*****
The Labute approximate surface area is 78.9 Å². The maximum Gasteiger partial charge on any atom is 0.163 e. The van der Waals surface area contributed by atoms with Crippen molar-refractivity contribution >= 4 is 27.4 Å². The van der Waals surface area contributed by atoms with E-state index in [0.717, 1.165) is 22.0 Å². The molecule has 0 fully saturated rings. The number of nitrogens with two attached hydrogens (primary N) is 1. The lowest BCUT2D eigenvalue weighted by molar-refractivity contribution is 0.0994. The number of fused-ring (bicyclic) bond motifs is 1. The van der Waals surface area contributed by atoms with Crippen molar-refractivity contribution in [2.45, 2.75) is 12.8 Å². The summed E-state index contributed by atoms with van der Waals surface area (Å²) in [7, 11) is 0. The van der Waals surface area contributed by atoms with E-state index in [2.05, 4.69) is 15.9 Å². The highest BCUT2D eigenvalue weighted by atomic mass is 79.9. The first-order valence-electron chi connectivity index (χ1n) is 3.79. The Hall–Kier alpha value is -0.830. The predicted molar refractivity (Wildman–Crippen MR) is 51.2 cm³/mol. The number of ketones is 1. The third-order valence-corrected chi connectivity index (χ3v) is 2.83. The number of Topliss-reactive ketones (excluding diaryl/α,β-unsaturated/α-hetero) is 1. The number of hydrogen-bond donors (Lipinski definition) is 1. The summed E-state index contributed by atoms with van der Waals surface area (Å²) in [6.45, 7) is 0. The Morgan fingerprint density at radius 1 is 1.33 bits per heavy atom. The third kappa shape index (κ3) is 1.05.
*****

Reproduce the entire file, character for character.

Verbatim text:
The Labute approximate surface area is 78.9 Å². The maximum Gasteiger partial charge on any atom is 0.163 e. The van der Waals surface area contributed by atoms with Crippen molar-refractivity contribution >= 4 is 27.4 Å². The van der Waals surface area contributed by atoms with E-state index in [0.717, 1.165) is 22.0 Å². The molecule has 0 fully saturated rings. The number of nitrogens with two attached hydrogens (primary N) is 1. The lowest BCUT2D eigenvalue weighted by molar-refractivity contribution is 0.0994. The number of fused-ring (bicyclic) bond motifs is 1. The van der Waals surface area contributed by atoms with Crippen molar-refractivity contribution in [2.45, 2.75) is 12.8 Å². The summed E-state index contributed by atoms with van der Waals surface area (Å²) in [7, 11) is 0. The van der Waals surface area contributed by atoms with E-state index in [2.05, 4.69) is 15.9 Å². The highest BCUT2D eigenvalue weighted by atomic mass is 79.9. The first-order valence-electron chi connectivity index (χ1n) is 3.79. The Hall–Kier alpha value is -0.830. The predicted molar refractivity (Wildman–Crippen MR) is 51.2 cm³/mol. The number of ketones is 1. The third-order valence-corrected chi connectivity index (χ3v) is 2.83. The number of Topliss-reactive ketones (excluding diaryl/α,β-unsaturated/α-hetero) is 1. The number of hydrogen-bond donors (Lipinski definition) is 1. The summed E-state index contributed by atoms with van der Waals surface area (Å²) in [6.45, 7) is 0. The Morgan fingerprint density at radius 1 is 1.33 bits per heavy atom. The third kappa shape index (κ3) is 1.05.